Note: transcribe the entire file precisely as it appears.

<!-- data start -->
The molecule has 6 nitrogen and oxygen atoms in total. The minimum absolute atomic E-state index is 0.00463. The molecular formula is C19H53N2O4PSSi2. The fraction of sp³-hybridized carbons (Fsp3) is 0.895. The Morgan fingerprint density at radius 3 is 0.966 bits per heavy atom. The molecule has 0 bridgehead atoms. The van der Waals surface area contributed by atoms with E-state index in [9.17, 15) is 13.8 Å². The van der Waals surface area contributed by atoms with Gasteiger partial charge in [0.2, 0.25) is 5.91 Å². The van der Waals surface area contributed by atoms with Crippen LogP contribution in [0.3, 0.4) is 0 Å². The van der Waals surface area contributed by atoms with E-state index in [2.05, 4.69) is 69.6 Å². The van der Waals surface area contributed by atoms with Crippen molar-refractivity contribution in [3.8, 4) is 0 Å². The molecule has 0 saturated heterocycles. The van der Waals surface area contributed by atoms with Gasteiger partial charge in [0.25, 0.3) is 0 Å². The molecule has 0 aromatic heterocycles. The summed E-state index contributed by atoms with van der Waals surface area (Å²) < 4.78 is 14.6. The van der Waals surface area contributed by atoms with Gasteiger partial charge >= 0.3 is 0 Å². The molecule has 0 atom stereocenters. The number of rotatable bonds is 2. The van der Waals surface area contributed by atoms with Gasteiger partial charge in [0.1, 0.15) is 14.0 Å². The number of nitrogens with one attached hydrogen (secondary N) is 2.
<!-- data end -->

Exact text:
The molecule has 6 nitrogen and oxygen atoms in total. The minimum absolute atomic E-state index is 0.00463. The molecular formula is C19H53N2O4PSSi2. The fraction of sp³-hybridized carbons (Fsp3) is 0.895. The Morgan fingerprint density at radius 3 is 0.966 bits per heavy atom. The molecule has 0 bridgehead atoms. The van der Waals surface area contributed by atoms with E-state index in [9.17, 15) is 13.8 Å². The van der Waals surface area contributed by atoms with Gasteiger partial charge in [0.2, 0.25) is 5.91 Å². The van der Waals surface area contributed by atoms with Crippen LogP contribution in [0.3, 0.4) is 0 Å². The van der Waals surface area contributed by atoms with E-state index in [2.05, 4.69) is 69.6 Å². The van der Waals surface area contributed by atoms with Crippen molar-refractivity contribution in [3.8, 4) is 0 Å². The molecule has 0 saturated heterocycles. The van der Waals surface area contributed by atoms with Gasteiger partial charge in [0.25, 0.3) is 0 Å². The molecule has 0 aromatic heterocycles. The summed E-state index contributed by atoms with van der Waals surface area (Å²) < 4.78 is 14.6. The van der Waals surface area contributed by atoms with Gasteiger partial charge >= 0.3 is 0 Å². The molecule has 0 atom stereocenters. The number of rotatable bonds is 2. The van der Waals surface area contributed by atoms with Gasteiger partial charge in [0.1, 0.15) is 14.0 Å². The number of nitrogens with one attached hydrogen (secondary N) is 2.